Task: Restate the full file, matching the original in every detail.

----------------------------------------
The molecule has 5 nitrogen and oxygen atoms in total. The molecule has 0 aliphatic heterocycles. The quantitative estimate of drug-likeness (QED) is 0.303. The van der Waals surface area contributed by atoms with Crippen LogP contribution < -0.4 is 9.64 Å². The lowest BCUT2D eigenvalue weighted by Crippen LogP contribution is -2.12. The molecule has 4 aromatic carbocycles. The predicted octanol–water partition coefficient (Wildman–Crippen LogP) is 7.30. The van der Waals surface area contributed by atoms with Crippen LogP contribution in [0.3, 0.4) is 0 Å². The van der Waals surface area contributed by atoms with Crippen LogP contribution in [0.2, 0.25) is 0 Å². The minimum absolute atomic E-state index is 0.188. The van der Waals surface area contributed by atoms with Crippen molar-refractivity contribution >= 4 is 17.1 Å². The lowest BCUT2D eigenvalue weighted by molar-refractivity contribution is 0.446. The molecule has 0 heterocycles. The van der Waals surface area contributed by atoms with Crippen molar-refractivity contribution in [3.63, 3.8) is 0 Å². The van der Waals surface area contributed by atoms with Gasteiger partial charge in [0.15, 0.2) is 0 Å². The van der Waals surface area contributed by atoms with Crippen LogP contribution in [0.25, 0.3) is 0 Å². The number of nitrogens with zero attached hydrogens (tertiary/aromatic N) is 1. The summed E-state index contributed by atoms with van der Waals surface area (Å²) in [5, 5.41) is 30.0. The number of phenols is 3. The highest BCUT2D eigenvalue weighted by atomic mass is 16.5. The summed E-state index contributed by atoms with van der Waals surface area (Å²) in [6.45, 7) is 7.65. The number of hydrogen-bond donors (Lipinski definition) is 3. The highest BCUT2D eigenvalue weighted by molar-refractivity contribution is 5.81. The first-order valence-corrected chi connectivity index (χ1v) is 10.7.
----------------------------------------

The molecule has 5 nitrogen and oxygen atoms in total. The molecule has 0 aliphatic heterocycles. The quantitative estimate of drug-likeness (QED) is 0.303. The van der Waals surface area contributed by atoms with Crippen LogP contribution < -0.4 is 9.64 Å². The lowest BCUT2D eigenvalue weighted by Crippen LogP contribution is -2.12. The molecule has 4 aromatic carbocycles. The predicted octanol–water partition coefficient (Wildman–Crippen LogP) is 7.30. The van der Waals surface area contributed by atoms with Crippen LogP contribution in [0.3, 0.4) is 0 Å². The van der Waals surface area contributed by atoms with Crippen LogP contribution in [0.2, 0.25) is 0 Å². The minimum absolute atomic E-state index is 0.188. The van der Waals surface area contributed by atoms with Crippen molar-refractivity contribution >= 4 is 17.1 Å². The lowest BCUT2D eigenvalue weighted by molar-refractivity contribution is 0.446. The molecule has 0 heterocycles. The van der Waals surface area contributed by atoms with Crippen molar-refractivity contribution in [3.63, 3.8) is 0 Å². The van der Waals surface area contributed by atoms with Gasteiger partial charge in [0.15, 0.2) is 0 Å². The van der Waals surface area contributed by atoms with Crippen LogP contribution in [0.25, 0.3) is 0 Å². The number of nitrogens with zero attached hydrogens (tertiary/aromatic N) is 1. The summed E-state index contributed by atoms with van der Waals surface area (Å²) in [5, 5.41) is 30.0. The number of phenols is 3. The highest BCUT2D eigenvalue weighted by atomic mass is 16.5. The summed E-state index contributed by atoms with van der Waals surface area (Å²) in [6.45, 7) is 7.65. The number of hydrogen-bond donors (Lipinski definition) is 3. The highest BCUT2D eigenvalue weighted by molar-refractivity contribution is 5.81. The first-order valence-corrected chi connectivity index (χ1v) is 10.7.